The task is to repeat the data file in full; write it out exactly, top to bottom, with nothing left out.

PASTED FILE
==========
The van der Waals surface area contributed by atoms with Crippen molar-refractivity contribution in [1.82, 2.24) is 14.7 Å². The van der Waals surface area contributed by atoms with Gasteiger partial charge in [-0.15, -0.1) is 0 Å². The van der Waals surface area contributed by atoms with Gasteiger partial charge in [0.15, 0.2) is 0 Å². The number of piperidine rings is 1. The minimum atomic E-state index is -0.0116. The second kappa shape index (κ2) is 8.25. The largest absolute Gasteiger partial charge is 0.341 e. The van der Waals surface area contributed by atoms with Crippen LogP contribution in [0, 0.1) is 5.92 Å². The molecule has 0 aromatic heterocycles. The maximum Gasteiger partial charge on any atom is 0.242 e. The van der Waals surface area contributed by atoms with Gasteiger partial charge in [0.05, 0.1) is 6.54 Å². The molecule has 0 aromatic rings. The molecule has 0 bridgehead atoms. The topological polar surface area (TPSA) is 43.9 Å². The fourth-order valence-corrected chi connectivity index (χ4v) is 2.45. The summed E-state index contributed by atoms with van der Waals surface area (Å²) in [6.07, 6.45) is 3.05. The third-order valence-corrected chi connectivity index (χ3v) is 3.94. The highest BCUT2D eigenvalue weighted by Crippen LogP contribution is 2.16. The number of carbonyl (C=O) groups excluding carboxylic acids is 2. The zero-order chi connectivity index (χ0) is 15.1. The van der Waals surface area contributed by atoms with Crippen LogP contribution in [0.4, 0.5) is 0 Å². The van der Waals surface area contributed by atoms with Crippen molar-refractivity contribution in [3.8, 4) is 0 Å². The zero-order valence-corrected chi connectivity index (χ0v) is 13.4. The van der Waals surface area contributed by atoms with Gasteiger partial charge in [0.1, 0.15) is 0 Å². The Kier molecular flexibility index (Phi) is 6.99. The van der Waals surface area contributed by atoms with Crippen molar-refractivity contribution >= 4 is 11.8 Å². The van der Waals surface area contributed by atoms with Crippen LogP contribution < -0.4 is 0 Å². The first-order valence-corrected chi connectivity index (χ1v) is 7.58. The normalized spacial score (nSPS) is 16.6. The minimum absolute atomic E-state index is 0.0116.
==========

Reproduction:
The van der Waals surface area contributed by atoms with Crippen molar-refractivity contribution in [1.82, 2.24) is 14.7 Å². The van der Waals surface area contributed by atoms with Gasteiger partial charge in [-0.15, -0.1) is 0 Å². The van der Waals surface area contributed by atoms with Gasteiger partial charge in [0.15, 0.2) is 0 Å². The number of piperidine rings is 1. The minimum atomic E-state index is -0.0116. The second kappa shape index (κ2) is 8.25. The largest absolute Gasteiger partial charge is 0.341 e. The van der Waals surface area contributed by atoms with Crippen LogP contribution in [0, 0.1) is 5.92 Å². The molecule has 0 aromatic heterocycles. The maximum Gasteiger partial charge on any atom is 0.242 e. The van der Waals surface area contributed by atoms with Gasteiger partial charge in [0.05, 0.1) is 6.54 Å². The molecule has 0 aromatic rings. The molecule has 0 bridgehead atoms. The topological polar surface area (TPSA) is 43.9 Å². The fourth-order valence-corrected chi connectivity index (χ4v) is 2.45. The summed E-state index contributed by atoms with van der Waals surface area (Å²) in [6.07, 6.45) is 3.05. The third-order valence-corrected chi connectivity index (χ3v) is 3.94. The highest BCUT2D eigenvalue weighted by Crippen LogP contribution is 2.16. The number of carbonyl (C=O) groups excluding carboxylic acids is 2. The zero-order chi connectivity index (χ0) is 15.1. The van der Waals surface area contributed by atoms with Crippen LogP contribution in [0.4, 0.5) is 0 Å². The van der Waals surface area contributed by atoms with Crippen molar-refractivity contribution in [3.8, 4) is 0 Å². The zero-order valence-corrected chi connectivity index (χ0v) is 13.4. The van der Waals surface area contributed by atoms with Gasteiger partial charge in [0.1, 0.15) is 0 Å². The Kier molecular flexibility index (Phi) is 6.99. The van der Waals surface area contributed by atoms with Crippen molar-refractivity contribution >= 4 is 11.8 Å². The van der Waals surface area contributed by atoms with Crippen LogP contribution < -0.4 is 0 Å². The first-order valence-corrected chi connectivity index (χ1v) is 7.58. The normalized spacial score (nSPS) is 16.6. The minimum absolute atomic E-state index is 0.0116.